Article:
Charles Murray's Coming Apart is a passionate call for America

by ed kishinevsky in ,

Finally finished the Charles Murray book Coming Apart.  Super interesting thesis - Essentially two major points:

1) The upper class has a responsibility to get back involved in the moral foundation of this country.  ( I don't disagree).  And I think there is an over PC space that we've gone to that isn't always making sense anymore.  We have to be real and true, and call things out. Like Chris Rock when he said 'you're supposed to take care of your kids.'  Kids are better with two parents (better if they're the biological parents).  

Essentially, Murray is saying it's time we come back to the notion of personal, as well as community responsibility.  The point here is that it's not just what's right, but that things like work and marriage make people happier - they give people a sense of self-worth, self-respect - things that the welfare states of Europe cannot give people.  I think he's right here.  There are times for welfare, surely, and I can attest, but personal uplift is beautiful, strong - and it is the American story - or American Project (as Murray calls it).  His thesis is passionate, and what is clear is that he loves America - and his purpose with the book is to raise a red flag and start the conversation for rebuilding our national fabric. 

Interesting that he (and other socio works I've read) quote de Toqueville as support for a track record of strength.  And that gets into why the US is a great spirit of a country - that in these tough times, we as a people do come together, and find a way to straighten ourselves out.  And I believe there really is a magic spirit about this country.  

Like Churchill said, Americans can always be counted on to do the right thing...after they have exhausted all other possibilities.  

Let's do it guys!!

Xer Pride, Let's see it Y

by ed kishinevsky in ,

The GenY/GenX conversation has been percolating in my head, and I want to get some thoughts out.  

GenY has repatriated the 80s, at least in Brooklyn.  For me that's a fertile ground for discussion. 

As an Xer, I think the revival is a bit exploitation and I'm more thinking about the dirth of GenY's own culture/cultural content - is it just tattoos, gourmet cheese, and board games at the bar?  I know there is a civic/community sense as well, but i think within the group there's struggle to define their purpose and direction.  #Occupy may have had good intentions, but really fizzled, and embarrassed itself.  I realize the group is young, but coming of age - if it's happening - will be later in their lives.  (Like for some of us as well.)

There are factors, as akin to being our younger siblings, they both - looked up to us, and were also more sheltered.  We were the latch key kids, the independent group, that started today's work cycle of indy jobs, self-reliance and switching jobs every 2-3 years.  We adapted to the changing face of business, ie we realized there were no 30-year factory jobs, no 1-company careers.  Just not a reality for us, and I think we felt this at a young age, and were able to set forth a path, or platform, for some semblance of individual success in an increasingly unforgiving corporate environment.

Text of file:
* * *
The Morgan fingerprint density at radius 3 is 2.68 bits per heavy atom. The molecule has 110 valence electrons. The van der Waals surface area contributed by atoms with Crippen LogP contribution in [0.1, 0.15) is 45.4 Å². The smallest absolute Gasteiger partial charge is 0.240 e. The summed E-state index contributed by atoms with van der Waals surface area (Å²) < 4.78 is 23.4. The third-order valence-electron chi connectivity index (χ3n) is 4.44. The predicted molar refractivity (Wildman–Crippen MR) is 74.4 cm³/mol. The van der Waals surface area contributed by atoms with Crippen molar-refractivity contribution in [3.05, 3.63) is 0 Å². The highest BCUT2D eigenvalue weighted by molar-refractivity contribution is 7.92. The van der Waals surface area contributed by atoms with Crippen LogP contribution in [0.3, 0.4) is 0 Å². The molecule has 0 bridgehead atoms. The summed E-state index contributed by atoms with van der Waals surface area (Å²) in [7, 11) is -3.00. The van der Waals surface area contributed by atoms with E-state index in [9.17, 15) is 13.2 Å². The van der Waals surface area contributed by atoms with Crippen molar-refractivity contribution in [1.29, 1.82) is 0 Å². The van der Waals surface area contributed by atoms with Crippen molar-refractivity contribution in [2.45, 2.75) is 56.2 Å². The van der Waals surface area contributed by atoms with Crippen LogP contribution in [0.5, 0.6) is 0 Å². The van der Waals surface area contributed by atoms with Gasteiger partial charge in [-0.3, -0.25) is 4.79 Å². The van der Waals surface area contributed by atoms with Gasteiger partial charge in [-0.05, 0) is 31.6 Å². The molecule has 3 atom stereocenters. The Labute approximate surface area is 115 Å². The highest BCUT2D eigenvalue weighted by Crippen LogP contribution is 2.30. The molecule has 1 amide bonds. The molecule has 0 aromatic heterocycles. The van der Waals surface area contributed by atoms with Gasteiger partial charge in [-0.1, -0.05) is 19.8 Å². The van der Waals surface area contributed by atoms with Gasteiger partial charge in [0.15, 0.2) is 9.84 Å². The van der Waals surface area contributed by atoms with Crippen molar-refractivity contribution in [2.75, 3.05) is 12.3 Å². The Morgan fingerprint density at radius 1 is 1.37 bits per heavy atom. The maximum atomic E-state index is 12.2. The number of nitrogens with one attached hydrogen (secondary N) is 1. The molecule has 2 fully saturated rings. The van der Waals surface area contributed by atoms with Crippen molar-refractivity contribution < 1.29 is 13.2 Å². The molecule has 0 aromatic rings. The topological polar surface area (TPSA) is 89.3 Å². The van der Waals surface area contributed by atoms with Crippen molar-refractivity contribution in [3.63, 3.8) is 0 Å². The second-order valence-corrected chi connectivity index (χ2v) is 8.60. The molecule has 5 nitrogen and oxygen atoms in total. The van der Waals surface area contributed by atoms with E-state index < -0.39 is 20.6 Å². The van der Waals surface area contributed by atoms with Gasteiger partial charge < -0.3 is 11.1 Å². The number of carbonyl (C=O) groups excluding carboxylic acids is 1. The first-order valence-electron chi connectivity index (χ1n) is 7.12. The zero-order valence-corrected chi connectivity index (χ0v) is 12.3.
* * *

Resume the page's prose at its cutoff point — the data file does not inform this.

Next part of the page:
The music played today, is disco, MJ, or alternative 90s technopop

I know GenY is into green and community - and they do everything together, which for me, comes back to the sheltered space, along with the extended education piece.  I think Gen X - we kind of bareknuckled it out to the real world.

I also think, though, when i was today's Gen Y age - during the mid90s, it was the 70s that were making a cultural comeback.  I bought and wore vintage 70s threads, and remember films like Carlito's Way exploiting the 70s landscape.  Vince Vaughn, Ben Stiller and Owen Wilson brought back Starsky & Hutch, there was the indy Royal Tannenbaums. And let's not forget Matthew Mcconaughey of Dazed and Confused. So we also borrowed, to be truthful.

Sterling Brands had a recent post also on the subject, noting GenY doesn't know about Jeff Spicoli, but we as Gen X know about Snooki.

The board games at bars is another connecting piece. Sorry, Connect4 and Monopoly being commonplace at bars is like the kids taking their home family rooms out now to the bar.  This is a departure from GenX.  We are a transitional generation - we embrace and respect older values, but execute and interpret for today's world. We didn't play board games at bars. We followed the Miller High Life Man, and Homer Simpson when they went to the bar - we drank and hung out, shot the shit.  We respected the bar as adult playtime, not kiddie playtime.

So, the time is coming near for GenY to make a statement.  Are they playing the coddled kids who go bad in Over the Edge?  What will be their impact per the civic/community mindedness Strauss and Howe have laid out for them?  Charles Murray on the other hand sees the tattoos, clusterization, and is stark in his call for strength, character for the benefit of the nation. 

I'm biased through my X lense, that my upbringing was sound and enabling.  I like they youthful spirit of GenY, and I like the tech platform, but I'm reserved in my grants of respect.  I need to see it.